Establish Phases for Multiple Projects
Subsequently, structure establishment gives the organization a means of looking at all stages of projects across the portfolio. Instead of “50% complete” as a measure, a project needs to have x number of deliverables complete in order to change a phase. Six sigma principles will then be able to drive defect criteria for each of these deliverables and a means of collecting metrics at an artifact level.
With defined quality gates around each phase, there is a common denominator for multiple projects even with diverse project objectives.
Another staple of Six Sigma is the establishment of Pareto analysis. Also known as the 80/20 rule, Pareto analysis is a process of grouping defect reasons into common “buckets” . A PPM can capture the data and various reasons for defects at each stage and then map them to a graph that highlights the common reasons and a cumulative percentage. This helps the organization better focus on what circumstances cause 80% of the problems.
1 92.00% 0.8 67.00% 0.6 47.10% 0.4 23.40% 0.2 23.70% 82.00%
19.90% 15.00% 10.00% 8.00%
0 Non approved test plan Inventory not loaded into test system Code not ready Existing order not found Dates wrong on project plan Other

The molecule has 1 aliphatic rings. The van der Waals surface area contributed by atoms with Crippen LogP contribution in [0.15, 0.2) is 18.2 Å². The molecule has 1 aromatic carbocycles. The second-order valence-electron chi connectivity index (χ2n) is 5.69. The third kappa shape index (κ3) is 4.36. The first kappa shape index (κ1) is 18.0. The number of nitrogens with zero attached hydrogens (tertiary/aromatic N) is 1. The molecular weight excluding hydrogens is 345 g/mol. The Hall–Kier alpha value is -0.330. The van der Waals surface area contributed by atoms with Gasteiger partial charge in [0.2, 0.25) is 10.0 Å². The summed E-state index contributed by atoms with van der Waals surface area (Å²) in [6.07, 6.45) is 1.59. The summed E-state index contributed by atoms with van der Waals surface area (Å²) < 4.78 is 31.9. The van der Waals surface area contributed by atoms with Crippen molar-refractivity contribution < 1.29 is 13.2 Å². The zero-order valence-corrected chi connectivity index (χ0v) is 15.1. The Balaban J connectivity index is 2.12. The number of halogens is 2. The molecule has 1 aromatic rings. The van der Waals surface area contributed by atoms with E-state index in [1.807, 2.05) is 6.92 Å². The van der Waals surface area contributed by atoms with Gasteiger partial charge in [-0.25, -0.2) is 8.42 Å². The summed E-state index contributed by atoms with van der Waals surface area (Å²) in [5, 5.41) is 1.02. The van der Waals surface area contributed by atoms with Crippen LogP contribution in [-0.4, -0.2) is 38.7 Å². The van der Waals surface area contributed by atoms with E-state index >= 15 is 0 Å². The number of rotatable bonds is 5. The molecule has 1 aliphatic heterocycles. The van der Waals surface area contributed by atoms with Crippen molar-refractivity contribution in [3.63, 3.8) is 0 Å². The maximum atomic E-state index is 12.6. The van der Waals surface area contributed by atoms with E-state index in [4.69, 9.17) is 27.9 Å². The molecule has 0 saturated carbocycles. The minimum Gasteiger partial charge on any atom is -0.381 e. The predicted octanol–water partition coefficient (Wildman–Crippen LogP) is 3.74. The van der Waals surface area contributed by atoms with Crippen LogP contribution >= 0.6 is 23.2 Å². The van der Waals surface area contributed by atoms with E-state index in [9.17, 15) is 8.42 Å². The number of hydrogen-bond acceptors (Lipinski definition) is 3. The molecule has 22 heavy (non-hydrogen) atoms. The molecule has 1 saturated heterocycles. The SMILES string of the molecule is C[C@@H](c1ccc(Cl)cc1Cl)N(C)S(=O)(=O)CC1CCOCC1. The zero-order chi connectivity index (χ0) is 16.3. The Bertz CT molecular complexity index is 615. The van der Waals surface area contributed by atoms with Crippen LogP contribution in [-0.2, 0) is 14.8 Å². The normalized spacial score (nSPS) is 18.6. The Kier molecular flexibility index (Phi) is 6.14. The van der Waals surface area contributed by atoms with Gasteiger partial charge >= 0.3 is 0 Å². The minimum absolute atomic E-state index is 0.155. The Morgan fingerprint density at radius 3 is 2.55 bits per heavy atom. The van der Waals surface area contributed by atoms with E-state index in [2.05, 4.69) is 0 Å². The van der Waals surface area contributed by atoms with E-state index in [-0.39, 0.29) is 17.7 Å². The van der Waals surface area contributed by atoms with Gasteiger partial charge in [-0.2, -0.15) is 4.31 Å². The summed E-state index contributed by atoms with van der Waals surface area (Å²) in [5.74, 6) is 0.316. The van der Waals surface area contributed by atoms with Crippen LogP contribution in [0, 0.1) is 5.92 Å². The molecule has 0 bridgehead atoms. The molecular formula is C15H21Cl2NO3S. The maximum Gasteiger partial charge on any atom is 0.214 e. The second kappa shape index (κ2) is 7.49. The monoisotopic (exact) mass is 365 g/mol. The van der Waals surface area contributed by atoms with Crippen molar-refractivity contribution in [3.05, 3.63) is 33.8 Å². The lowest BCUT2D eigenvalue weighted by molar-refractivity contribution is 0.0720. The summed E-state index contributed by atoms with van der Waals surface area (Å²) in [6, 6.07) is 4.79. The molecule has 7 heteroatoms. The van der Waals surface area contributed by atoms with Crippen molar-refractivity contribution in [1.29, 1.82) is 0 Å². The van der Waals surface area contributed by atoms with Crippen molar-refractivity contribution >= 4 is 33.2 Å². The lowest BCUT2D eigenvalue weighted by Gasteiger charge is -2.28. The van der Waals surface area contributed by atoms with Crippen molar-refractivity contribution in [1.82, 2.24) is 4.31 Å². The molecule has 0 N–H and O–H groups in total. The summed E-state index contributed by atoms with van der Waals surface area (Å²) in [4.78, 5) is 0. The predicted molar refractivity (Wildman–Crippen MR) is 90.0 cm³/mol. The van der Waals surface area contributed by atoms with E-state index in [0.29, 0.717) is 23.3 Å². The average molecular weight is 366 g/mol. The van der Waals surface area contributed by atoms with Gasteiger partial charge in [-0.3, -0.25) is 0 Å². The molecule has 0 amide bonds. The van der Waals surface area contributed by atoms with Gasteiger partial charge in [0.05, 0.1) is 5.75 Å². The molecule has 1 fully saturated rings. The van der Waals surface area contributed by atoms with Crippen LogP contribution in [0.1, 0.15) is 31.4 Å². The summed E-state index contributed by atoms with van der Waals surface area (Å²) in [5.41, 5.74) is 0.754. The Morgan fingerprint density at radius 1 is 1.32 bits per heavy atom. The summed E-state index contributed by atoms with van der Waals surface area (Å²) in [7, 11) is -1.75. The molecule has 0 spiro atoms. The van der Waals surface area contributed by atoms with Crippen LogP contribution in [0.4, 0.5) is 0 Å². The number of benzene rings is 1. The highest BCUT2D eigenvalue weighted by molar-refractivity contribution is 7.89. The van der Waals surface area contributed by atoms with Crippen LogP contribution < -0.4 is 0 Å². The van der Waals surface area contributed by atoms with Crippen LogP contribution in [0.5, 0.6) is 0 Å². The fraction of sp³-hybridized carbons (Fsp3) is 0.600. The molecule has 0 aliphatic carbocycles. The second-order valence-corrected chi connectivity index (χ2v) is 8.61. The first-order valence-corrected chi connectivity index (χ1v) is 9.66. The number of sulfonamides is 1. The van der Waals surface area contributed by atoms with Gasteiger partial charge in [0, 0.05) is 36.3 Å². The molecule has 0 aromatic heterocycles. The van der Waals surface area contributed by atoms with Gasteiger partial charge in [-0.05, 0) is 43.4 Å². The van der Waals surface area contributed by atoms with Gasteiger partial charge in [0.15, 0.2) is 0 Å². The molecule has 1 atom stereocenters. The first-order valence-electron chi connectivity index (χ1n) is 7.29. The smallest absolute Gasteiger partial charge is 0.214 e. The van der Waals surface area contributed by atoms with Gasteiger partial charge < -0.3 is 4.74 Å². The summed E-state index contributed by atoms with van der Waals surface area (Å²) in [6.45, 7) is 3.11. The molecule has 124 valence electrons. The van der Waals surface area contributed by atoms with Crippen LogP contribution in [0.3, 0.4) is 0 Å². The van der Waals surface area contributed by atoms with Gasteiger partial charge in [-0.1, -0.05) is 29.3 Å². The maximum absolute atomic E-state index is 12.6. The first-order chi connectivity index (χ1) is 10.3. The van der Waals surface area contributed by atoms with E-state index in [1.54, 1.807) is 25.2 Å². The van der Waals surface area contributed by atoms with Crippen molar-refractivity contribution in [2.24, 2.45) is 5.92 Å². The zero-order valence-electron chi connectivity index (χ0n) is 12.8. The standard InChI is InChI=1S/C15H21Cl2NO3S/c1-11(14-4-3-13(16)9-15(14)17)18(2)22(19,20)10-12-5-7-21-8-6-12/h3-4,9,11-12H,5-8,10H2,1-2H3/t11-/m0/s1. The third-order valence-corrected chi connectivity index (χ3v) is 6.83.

Figure 1. Pareto Chart
Six Sigma and Process Improvement
Figure 1 is an example of a Pareto chart that graphs the reasons for testing delay in a project. The arc line at the top represents a cumulative percentage. This example shows that 80% of the delays into testing are from the first 4 categories. The top categories are: 1. Non approved test plan 2. Inventory not loaded into test system 3. Code not ready 4. Existing order not found This data can then be used on the process of approving the test plan in order to move into test.
Driving a structure and a process around the project management methodology enables the PPM to expand into a business forecasting tool. If there is defined structure around each milestone and what the criteria is for completing a milestone the tool can then generate a forecast of how many projects will enter a certain phase in the future. Lab Test 7 9 8 14 Controlled Test 2 18 14 3 Public Alpha Public Beta Test Test 10 2 10 8 2 11 9 14 Figure 2. Forecast Public Introduction 7 4 1 11
September October November December
Figure 2 represents a four-month forecast of how many projects are expected to enter each phase in a given month. (For the purpose of this example it doesn’t try to explain how many leave one phase and how many leave another, etc.). This information can be derived from a PPM that has the dates in one location, the dates identified as certain milestones, and a definition of how the milestone fits within the defined process.
Synergy is available in using Six Sigma tools in controlling project management. By having defined project phases and defined deliverables in the process, an organization can start to utilize Six Sigma to
improve their cycle times, reduce project defects, and subsequently improve overall product deliverables. It takes leadership, structure, discipline, tools, and an attitude to succeed. Reviewer Richard Jim Collin Colleen Comment Accept/Reject Date